Myasthenia gravis is a motor disease, starting with muscular pain and potentially escalating to failure of vital muscles such as the diaphragm. Like other autoimmune diseases, it was historically treated with steroids, which suppress the immune system overall. Professor Richard Nowak at the Yale School of Medicine has found a much more targeted attack strategy.
Contrary to the first hypothesis about the increased prevalence of obesity and type two diabetes, humans did not evolve to increase fat storage. More likely, the recent rise in metabolic diseases results from epigenetic factors and the gut microbiome.
Ed Yong dives headfirst into the complex symbioses microbes have with humans and beyond, how these interactions can help and harm us, and the wonder and beauty of the relationships themselves.
An international team of researchers used blood slides from the 1940s to analyze a parasite that causes malaria. Despite the limitations of the sample, the team, led by Carles Lalueza-Fox of Spain, produced genetic data that may provide insights into malaria’s behavior and migratory patterns.
For parents whose children are at risk of inheriting a mitochondrial disorder, genetic material from a third person can help them conceive a healthy child. Mitochondria are maternally inherited organelles, so if a mother’s mitochondrial DNA is mutated, her children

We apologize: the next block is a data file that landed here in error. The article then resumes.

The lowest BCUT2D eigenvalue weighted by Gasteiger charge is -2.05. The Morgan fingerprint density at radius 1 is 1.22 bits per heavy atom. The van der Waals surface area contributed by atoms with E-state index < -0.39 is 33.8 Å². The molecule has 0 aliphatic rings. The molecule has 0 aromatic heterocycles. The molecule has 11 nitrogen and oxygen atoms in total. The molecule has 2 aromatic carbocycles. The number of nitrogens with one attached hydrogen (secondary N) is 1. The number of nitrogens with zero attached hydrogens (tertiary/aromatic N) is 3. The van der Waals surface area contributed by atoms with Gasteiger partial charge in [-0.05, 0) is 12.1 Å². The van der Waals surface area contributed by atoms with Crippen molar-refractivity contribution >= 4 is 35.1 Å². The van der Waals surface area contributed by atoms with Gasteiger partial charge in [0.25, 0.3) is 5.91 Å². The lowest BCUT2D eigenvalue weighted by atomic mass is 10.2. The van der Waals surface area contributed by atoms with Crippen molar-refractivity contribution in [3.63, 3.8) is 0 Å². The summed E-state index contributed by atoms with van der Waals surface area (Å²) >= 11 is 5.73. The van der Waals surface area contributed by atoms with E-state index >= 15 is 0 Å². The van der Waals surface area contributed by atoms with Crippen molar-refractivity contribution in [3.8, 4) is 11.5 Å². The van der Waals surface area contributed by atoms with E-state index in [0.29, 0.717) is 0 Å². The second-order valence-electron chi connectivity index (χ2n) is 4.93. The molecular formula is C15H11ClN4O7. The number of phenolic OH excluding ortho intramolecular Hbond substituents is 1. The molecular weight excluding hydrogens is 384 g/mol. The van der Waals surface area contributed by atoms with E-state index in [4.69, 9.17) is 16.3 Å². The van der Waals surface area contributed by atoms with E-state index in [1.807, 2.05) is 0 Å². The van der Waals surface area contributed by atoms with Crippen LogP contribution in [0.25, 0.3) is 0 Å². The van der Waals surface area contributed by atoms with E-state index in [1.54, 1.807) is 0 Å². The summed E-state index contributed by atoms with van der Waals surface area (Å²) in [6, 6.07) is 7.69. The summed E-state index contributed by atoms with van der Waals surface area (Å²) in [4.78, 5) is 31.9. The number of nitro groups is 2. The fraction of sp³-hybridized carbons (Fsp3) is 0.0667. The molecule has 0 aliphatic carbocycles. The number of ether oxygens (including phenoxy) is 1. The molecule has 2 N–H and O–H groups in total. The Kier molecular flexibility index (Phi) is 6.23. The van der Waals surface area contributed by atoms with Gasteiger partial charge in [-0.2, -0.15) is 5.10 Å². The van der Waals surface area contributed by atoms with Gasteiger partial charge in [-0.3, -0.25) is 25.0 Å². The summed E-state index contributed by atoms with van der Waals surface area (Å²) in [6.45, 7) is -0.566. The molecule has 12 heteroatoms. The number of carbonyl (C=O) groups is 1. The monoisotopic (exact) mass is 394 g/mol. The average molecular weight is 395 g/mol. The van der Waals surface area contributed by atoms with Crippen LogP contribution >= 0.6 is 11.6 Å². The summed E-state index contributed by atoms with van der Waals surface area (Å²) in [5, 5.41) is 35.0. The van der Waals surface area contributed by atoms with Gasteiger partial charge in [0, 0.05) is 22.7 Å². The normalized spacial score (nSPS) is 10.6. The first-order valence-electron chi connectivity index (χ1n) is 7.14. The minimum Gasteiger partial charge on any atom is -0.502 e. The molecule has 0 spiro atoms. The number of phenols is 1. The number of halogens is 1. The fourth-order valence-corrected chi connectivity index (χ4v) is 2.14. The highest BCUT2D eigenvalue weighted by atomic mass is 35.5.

Researchers from Biogen may have discovered how to harness the human immune system’s own disease-fighting capabilities to create a therapy for Alzheimer’s disease.
Birds are “bird-brained” no more–in her new book, Jennifer Ackerman explores research on the cognitive science of birds that has exploded in the past two decades to yield new understandings of bird intelligence and our own.
From herbal poultices to IV-administered drug cocktails, pain management methods have come a long way…or have they? Drugs derived from opium have been the foundation of pain management for thousands of years, and they remain so today.
Wouldn’t it be nice if killing lung cancer cells was as easy as flipping a switch? As it turns out, effectively targeting these cells is more like a dimmer rather than a switch, but it can be done, according to
Synthetic biology, an emerging and fascinating field at the crossroads of natural and technical science, once served only as fodder for sci-fi films. And while it’s doubtful that scientists are working on the next Frankenstein, the field has since progressed